The stars shine brightly above Mines: How to find a planet

Just as every person is essentially different, so too is there a remarkable variety of stars that dot the sky. Where once the stars were believed to be pin holes in the fabric of night, through the advent of massive telescopes, it is now possible to observe the great variety of stars. Despite claims from some scientists, the Earth does not orbit an average star. Our fair Sol is among the higher percentages in star size, yet is relatively calm. Larger than Sol are the giants and super giants, vast spheres of hydrogen that can barely contain their own mass and fight for existence within their own radiation winds. Smaller than Sol there are the brown dwarfs.

Brown dwarfs are tiny in the realm of the stars. Compared to the main sequence stars, they appear almost as planets, barely giving off enough light to be seen across the vast void of space. Still, these stars hold valuable scientific data that has helped advance the field of planetary science within the past few years. The majority of stars start from humble beginnings. Slowly gas and dust accumulate into a proto-star with a disc of dust surrounding it. In some cases, this disc is very tiny and extremely immature, only seeded with the most basic elements of hydrogen, helium, and a bit of oxygen. Other stars are much more gifted; their discs contain a varied palate of elements and may even have elements above iron bestowed upon them by a nearby supernova.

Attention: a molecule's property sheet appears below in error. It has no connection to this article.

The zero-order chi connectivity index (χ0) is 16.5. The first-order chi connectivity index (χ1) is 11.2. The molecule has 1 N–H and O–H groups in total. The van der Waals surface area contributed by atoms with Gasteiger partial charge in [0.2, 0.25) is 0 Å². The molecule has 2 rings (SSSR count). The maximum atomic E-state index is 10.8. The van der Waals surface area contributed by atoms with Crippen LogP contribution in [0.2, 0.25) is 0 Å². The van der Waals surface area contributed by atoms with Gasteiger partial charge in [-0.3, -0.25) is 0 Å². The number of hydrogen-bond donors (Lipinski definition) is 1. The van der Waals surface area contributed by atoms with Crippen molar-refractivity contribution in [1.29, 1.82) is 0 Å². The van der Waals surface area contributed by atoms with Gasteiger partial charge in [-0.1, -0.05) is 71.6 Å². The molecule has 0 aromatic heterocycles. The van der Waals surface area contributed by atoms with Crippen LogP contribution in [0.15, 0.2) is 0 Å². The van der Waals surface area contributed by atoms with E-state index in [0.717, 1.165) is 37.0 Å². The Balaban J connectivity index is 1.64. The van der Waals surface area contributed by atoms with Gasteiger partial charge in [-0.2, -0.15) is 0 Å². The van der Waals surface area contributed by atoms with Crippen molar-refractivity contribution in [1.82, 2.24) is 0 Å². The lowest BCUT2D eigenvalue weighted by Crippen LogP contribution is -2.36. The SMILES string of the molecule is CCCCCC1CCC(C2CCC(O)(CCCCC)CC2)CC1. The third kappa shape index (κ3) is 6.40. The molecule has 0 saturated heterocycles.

These discs will slowly condense through gravity and begin to form planets or, if there is enough material, a small secondaryl star. So where would the humble brown dwarf come in to this whole planetary discussion? Brown dwarfs are just as capable as their massive brethren of having planets, but in the case of brown dwarfs, it is significantly easier to observe these planets. Of the many methods of planetary detection, one of the more popular and useful involves tracking the light output from a stellar body. If a planet exists in orbit around the star and the planet comes in between the star and the telescope, the scientists will observe a small decrease in output from the star. In the case of brown dwarfs, due to their small size and small output, a planet will block comparatively more of the output and thus will be easier to see.

The majority of current findings of planetary bodies come from analysis of brown dwarfs. Who knows what may be found orbiting larger stars with the advances of the Kepler mission and others to come. For being so small and almost invisible, brown dwarfs have had more than their share of scientific findings.

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